4.5/5


Neil Middlemiss

Kernersville, NC

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#2 of 5 jauritt

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Posted April 22 2012 - 10:11 AM

The fact that many reviews, including this one, stated that Ghost Protocol was the best of the series, was the only source of disappointment I had when viewing it. I liked it, enjoyed it, etc., but it was NOT the best of the series - the 3rd MI still holds that honor, with a better story, and a better cast.

#3 of 5 Adam Lenhardt

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Posted April 22 2012 - 05:23 PM

Solid review as always, just a quick note:

Personally, I would prefer the ratio to match the theatrical experience even if that does mean changing ratios with different scenes.

The Transformers and Dark Knight Blu-Rays don't really match the true IMAX theatrical experience, either, because the IMAX footage is actually 1.44:1. This footage was cropped to 16x9 for the digital faux-IMAX theaters that have proliferated in recent years. The vast majority of audiences in theaters saw this film exactly as its presented here, because conventional theaters got the entire movie in 2.4:1. All of the IMAX shots were blocked for 2.4:1 and protected for 1.44:1. As you say, it's a personal preference and there are pluses and minuses to both approaches. I can only say that none of the shots on the Blu-Ray feel unintentionally claustrophobic or misframed.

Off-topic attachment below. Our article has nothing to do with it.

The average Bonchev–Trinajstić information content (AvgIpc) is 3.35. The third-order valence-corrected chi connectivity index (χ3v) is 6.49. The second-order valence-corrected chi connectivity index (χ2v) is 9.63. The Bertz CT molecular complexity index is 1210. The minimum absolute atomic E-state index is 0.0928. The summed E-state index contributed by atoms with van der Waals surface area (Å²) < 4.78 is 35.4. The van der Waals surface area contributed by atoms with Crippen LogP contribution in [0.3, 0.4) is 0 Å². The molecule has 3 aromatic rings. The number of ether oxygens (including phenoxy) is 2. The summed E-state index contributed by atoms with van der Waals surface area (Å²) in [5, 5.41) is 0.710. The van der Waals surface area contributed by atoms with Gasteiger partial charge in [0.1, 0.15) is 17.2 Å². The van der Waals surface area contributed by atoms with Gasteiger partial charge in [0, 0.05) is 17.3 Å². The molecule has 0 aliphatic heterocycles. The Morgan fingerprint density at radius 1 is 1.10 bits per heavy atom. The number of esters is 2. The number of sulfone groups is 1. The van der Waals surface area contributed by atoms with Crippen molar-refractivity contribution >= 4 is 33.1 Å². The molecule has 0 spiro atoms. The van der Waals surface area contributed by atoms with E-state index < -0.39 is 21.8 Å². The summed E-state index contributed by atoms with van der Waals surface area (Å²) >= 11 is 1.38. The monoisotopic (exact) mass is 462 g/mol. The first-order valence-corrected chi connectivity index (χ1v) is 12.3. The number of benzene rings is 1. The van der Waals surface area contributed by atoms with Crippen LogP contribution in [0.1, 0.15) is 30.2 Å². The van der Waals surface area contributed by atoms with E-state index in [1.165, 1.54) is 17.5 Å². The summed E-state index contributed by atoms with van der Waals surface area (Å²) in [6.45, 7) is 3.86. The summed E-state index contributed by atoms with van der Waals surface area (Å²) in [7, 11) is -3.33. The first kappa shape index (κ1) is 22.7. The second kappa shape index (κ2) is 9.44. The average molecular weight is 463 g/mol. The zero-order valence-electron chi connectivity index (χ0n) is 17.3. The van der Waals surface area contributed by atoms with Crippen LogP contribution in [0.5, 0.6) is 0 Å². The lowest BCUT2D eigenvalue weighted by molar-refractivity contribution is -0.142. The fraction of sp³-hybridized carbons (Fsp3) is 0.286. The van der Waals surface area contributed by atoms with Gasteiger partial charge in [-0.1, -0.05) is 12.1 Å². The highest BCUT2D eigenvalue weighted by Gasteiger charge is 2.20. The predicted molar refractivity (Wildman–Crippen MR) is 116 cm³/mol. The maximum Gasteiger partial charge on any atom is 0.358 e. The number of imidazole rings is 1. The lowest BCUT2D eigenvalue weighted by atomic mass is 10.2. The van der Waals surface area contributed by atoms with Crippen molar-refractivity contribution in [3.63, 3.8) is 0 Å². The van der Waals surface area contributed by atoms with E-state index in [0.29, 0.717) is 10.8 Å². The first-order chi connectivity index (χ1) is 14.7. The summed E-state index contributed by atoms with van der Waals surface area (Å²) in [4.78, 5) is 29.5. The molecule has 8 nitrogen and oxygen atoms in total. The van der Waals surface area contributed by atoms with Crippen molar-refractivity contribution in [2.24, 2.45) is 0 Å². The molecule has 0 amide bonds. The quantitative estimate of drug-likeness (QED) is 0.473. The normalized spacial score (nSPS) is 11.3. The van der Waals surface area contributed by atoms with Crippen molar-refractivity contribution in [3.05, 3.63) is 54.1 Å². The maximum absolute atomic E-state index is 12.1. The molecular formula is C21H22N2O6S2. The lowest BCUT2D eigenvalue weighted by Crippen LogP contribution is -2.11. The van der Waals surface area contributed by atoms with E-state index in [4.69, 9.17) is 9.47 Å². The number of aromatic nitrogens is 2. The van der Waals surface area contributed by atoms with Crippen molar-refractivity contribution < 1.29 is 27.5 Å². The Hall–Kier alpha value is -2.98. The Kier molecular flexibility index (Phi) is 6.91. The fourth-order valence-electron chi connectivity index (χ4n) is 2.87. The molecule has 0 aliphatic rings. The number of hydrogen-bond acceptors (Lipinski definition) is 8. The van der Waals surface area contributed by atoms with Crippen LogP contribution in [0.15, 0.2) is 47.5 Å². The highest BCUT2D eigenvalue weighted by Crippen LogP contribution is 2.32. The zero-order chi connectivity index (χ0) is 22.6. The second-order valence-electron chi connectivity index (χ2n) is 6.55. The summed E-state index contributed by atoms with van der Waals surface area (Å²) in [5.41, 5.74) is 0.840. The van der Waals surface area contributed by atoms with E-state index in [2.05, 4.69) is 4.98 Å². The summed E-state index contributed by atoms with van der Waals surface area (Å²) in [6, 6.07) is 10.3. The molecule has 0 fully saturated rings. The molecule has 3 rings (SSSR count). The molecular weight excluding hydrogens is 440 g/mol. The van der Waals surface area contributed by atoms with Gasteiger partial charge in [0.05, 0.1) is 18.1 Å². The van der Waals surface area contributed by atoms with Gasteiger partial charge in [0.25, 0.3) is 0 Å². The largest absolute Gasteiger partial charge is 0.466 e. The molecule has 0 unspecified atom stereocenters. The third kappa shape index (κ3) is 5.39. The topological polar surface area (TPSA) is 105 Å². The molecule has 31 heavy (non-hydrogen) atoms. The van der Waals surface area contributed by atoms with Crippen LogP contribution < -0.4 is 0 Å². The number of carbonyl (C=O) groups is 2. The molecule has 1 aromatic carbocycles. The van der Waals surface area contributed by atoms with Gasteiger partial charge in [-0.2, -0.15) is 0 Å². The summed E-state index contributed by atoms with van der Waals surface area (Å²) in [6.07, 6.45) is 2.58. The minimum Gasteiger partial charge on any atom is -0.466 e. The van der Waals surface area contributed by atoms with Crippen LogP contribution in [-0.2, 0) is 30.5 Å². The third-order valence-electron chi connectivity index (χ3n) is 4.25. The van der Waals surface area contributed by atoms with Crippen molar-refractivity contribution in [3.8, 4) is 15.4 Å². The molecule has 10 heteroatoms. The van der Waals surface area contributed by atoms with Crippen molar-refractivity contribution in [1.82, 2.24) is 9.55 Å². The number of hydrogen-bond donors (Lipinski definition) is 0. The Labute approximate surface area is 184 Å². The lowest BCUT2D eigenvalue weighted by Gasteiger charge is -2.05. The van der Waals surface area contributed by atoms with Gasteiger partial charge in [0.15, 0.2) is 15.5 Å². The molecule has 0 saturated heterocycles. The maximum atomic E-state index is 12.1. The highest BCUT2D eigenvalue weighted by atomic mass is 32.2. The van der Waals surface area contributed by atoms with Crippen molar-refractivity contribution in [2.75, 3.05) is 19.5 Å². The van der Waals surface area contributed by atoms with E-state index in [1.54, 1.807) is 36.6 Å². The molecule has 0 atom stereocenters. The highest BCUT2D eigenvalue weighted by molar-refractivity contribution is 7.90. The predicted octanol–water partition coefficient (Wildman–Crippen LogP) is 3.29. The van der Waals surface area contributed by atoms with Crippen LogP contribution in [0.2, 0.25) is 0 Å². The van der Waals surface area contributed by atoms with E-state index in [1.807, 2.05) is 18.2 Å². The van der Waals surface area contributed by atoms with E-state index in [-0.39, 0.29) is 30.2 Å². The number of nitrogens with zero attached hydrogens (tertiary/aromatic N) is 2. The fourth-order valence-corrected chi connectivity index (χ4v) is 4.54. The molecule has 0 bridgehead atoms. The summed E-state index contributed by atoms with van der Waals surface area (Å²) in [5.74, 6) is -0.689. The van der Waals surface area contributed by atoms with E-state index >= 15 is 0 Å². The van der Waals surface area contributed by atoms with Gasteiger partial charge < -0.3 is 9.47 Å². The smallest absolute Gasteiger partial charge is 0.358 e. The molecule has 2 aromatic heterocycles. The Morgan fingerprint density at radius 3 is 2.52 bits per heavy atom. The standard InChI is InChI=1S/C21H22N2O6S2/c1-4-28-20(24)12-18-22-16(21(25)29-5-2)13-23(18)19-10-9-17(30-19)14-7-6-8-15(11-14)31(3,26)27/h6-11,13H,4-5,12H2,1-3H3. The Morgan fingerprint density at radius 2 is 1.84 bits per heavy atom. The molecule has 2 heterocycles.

#4 of 5 Neil Middlemiss

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Posted April 23 2012 - 03:01 AM

You are of course right, Adam - I added the needed clarifying word to my review.

Originally Posted by Adam Lenhardt 

Solid review as always, just a quick note:
The Transformers and Dark Knight Blu-Rays don't really match the true IMAX theatrical experience, either, because the IMAX footage is actually 1.44:1. This footage was cropped to 16x9 for the digital faux-IMAX theaters that have proliferated in recent years. The vast majority of audiences in theaters saw this film exactly as its presented here, because conventional theaters got the entire movie in 2.4:1. All of the IMAX shots were blocked for 2.4:1 and protected for 1.44:1. As you say, it's a personal preference and there are pluses and minuses to both approaches. I can only say that none of the shots on the Blu-Ray feel unintentionally claustrophobic or misframed.




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#5 of 5 Osato

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Posted June 14 2012 - 02:10 PM

$12.99 at Best Buy this week! I enjoyed this one almost as much as the first one. Really looking forward to another watch. Thanks for the great review! Hopefully Paramount does a re issue of the first 3 films on blu ray with new Dolby HD audio tracks or DTS HD MA tracks.